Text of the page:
Monday, August 27, 2007

When language fails

On Friday we watched Babel, a "strange" little film which happens to be a masterpiece. Or at least one of those films that will be either loved or hated, with no "yeah, but" in between. I happen to love it.

To me it seems like a tale about communication (or lack thereof), diversity and understanding. Babel comes from the Hebrew word Balal, meaning "to confuse" or "to confound". The film is composed by 4 intertwined stories taking place in 4 different parts of the world: the border between the US and Mexico, Morocco and Tokyo. The protagonists of these micro-stories are all linked by a weapon, and for some of them, their lives will be irremediably changed.

4 languages are heard throughout the film. The characters all have their own issues in dealing with the world: an American couple separated after the death of a baby and now holidaying in Morocco, a Moroccan family where one of the kids had just shot a bus by an unfortunate accident, a Japanese girl who is deaf-mute, has recently lost her Mom and strives in interacting with her own Father, that same accidental shooting in Morocco that now risks to become an international crisis, two American kids going to a wedding in Mexico with their Nanny, the Nanny being arrested for crossing the border "illegally" and unable to communicate with the US authorities in equal terms, the same American couple united by tragedy and now striving to understand each other, and so on. Depressing situations, sad outcomes, one misunderstanding after another.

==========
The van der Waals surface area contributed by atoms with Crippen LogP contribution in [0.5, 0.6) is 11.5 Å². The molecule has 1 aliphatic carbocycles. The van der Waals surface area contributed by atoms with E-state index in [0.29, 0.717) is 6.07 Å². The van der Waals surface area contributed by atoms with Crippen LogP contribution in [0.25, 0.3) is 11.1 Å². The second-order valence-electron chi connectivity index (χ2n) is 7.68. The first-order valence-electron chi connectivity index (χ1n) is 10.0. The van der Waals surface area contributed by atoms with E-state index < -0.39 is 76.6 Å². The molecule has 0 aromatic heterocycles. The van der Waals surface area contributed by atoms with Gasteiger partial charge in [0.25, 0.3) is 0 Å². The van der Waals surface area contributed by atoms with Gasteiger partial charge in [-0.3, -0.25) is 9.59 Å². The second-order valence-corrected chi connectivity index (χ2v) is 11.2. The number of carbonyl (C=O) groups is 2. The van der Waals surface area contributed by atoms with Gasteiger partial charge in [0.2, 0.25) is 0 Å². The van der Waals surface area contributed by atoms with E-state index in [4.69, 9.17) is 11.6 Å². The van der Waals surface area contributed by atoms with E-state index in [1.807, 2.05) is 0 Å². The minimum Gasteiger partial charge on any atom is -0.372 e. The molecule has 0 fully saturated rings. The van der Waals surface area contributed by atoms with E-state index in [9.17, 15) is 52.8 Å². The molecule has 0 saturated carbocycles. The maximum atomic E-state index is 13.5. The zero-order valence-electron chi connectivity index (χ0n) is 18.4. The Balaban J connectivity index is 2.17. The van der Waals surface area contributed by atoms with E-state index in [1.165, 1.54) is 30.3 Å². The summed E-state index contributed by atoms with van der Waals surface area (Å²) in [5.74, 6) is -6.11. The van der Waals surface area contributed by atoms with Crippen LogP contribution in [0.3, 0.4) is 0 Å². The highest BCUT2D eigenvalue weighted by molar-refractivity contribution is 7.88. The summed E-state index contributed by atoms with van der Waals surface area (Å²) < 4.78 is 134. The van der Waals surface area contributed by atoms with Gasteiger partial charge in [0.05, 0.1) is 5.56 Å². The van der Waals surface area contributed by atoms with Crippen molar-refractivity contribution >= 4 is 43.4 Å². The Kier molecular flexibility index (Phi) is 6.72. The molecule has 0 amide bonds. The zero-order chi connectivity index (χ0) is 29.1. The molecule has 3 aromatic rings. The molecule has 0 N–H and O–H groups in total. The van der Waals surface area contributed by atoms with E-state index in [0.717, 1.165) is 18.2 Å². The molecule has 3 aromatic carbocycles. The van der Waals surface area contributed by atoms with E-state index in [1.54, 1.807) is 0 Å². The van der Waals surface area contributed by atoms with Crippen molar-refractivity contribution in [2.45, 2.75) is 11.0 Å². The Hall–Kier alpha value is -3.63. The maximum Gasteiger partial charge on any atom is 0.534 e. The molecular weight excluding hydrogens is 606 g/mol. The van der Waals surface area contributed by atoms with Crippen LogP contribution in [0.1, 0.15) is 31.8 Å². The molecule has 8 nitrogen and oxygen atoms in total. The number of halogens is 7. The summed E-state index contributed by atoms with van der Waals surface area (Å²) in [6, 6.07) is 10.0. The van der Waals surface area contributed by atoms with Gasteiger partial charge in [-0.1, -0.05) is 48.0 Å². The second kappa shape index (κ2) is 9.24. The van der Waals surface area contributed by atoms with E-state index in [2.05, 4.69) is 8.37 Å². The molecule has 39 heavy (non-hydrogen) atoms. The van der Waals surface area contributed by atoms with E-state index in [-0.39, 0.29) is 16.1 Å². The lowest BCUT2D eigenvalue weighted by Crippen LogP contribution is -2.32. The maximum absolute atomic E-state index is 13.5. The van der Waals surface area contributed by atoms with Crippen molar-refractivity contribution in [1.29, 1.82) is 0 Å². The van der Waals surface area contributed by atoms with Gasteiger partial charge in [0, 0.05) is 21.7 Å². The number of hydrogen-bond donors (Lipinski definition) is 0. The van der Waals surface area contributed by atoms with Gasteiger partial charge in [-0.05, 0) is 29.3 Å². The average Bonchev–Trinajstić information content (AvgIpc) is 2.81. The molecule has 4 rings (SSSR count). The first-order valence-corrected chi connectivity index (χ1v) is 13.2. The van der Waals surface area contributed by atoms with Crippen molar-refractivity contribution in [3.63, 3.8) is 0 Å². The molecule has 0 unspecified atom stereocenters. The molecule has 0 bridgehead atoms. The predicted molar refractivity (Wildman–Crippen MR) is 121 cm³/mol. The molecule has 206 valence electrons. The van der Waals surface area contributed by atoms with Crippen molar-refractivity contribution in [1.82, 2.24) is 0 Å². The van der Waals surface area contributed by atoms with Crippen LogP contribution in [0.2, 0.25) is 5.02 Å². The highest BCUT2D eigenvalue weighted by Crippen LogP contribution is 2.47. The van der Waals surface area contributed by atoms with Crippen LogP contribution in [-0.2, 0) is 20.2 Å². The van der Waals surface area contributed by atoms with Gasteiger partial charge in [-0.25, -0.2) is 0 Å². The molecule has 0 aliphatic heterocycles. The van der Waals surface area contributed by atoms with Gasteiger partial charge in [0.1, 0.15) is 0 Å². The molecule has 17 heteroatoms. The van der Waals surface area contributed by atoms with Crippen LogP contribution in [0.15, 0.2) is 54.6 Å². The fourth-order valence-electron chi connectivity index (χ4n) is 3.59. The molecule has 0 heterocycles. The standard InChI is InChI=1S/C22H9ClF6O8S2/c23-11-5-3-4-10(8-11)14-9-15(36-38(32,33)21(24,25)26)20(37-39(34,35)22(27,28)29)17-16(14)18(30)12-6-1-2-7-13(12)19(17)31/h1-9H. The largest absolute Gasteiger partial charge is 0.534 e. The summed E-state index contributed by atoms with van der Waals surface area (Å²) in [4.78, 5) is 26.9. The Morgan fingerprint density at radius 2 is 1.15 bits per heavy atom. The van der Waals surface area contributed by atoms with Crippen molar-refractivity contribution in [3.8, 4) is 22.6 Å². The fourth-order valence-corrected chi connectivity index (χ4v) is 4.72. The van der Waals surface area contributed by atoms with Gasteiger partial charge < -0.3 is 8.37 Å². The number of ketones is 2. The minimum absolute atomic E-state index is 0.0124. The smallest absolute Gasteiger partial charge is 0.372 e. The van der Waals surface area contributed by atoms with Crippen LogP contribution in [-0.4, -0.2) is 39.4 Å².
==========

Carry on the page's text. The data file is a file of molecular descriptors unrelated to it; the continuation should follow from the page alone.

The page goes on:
The actors were excellent (especially Rinko Kikuchi and Adriana Barraza), conveying the excruciating pain of being misunderstood and not being able to communicate themselves properly. It's sad to see Chieko desperately trying too have sex and attract the guys - who seem to be repelled by her being a deaf-mute. For her, in her own silent world, words do not work - it becomes clear in the night club scene. She has no words for people around her and, when she flashes her "hairy monster", it's like she is trying to make love to that same world that rejects her, trying to make herself comprehended by other means. If words cannot be said and thus, understood, then her actions may.

It's also hard to see Richard (the American guy played by Brad Pitt) trying to shout and be understood in the little Moroccan village in the middle of the desert, while his wife risks to bleed to death. Or when the Moroccan boys escape with their Dad thinking the American woman "has died". Or Amelia being questioned and humiliated by the US authorities. It can be quite uneasy.

Sad and depressing it is, but nonetheless worth seeing. Not for entertainment, not for fun, but as something that must be seen, because it shows how things happen and how people involved in these events may be connected, for good or bad.

1 comment:

  1. Anonymous11:01 AM

    Mandou bem! Tb achei esse filme muito bom! Tudo gira em torno do "mal entendido". Ainda estou assistindo os que vc me emprestou, por enquanto meu favorito eh o SS5+!